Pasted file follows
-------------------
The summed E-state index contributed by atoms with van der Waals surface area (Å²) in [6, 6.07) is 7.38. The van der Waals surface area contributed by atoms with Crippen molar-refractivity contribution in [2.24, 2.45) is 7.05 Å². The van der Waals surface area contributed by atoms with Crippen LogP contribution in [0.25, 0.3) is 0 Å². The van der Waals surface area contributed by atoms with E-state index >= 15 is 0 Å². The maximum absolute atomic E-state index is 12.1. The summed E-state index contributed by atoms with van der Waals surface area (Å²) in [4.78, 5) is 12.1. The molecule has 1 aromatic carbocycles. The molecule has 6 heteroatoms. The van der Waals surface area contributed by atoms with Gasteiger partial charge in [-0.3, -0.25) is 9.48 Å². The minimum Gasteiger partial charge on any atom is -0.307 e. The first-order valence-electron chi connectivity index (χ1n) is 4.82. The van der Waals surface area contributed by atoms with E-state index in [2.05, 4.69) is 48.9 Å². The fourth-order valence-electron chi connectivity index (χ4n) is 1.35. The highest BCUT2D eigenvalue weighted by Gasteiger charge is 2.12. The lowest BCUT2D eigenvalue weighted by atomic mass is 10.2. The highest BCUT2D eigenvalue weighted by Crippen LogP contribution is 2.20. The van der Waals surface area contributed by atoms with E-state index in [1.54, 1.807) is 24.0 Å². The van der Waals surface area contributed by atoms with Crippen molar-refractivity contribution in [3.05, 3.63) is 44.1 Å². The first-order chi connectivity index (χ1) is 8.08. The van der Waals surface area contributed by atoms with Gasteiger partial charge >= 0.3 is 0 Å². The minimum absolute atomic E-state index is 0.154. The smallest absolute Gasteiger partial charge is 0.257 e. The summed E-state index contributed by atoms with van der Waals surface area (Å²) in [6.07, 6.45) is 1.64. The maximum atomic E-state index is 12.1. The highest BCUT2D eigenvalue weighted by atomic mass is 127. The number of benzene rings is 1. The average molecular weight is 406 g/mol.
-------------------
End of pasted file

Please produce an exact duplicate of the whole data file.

The summed E-state index contributed by atoms with van der Waals surface area (Å²) in [6, 6.07) is 7.38. The van der Waals surface area contributed by atoms with Crippen molar-refractivity contribution in [2.24, 2.45) is 7.05 Å². The van der Waals surface area contributed by atoms with Crippen LogP contribution in [0.25, 0.3) is 0 Å². The van der Waals surface area contributed by atoms with E-state index >= 15 is 0 Å². The maximum absolute atomic E-state index is 12.1. The summed E-state index contributed by atoms with van der Waals surface area (Å²) in [4.78, 5) is 12.1. The molecule has 1 aromatic carbocycles. The molecule has 6 heteroatoms. The van der Waals surface area contributed by atoms with Gasteiger partial charge in [-0.3, -0.25) is 9.48 Å². The minimum Gasteiger partial charge on any atom is -0.307 e. The first-order valence-electron chi connectivity index (χ1n) is 4.82. The van der Waals surface area contributed by atoms with E-state index in [2.05, 4.69) is 48.9 Å². The fourth-order valence-electron chi connectivity index (χ4n) is 1.35. The highest BCUT2D eigenvalue weighted by Gasteiger charge is 2.12. The lowest BCUT2D eigenvalue weighted by atomic mass is 10.2. The highest BCUT2D eigenvalue weighted by Crippen LogP contribution is 2.20. The van der Waals surface area contributed by atoms with E-state index in [1.54, 1.807) is 24.0 Å². The van der Waals surface area contributed by atoms with Crippen molar-refractivity contribution in [3.05, 3.63) is 44.1 Å². The first-order chi connectivity index (χ1) is 8.08. The van der Waals surface area contributed by atoms with Gasteiger partial charge >= 0.3 is 0 Å². The minimum absolute atomic E-state index is 0.154. The smallest absolute Gasteiger partial charge is 0.257 e. The summed E-state index contributed by atoms with van der Waals surface area (Å²) in [6.07, 6.45) is 1.64. The maximum atomic E-state index is 12.1. The highest BCUT2D eigenvalue weighted by atomic mass is 127. The number of benzene rings is 1. The average molecular weight is 406 g/mol.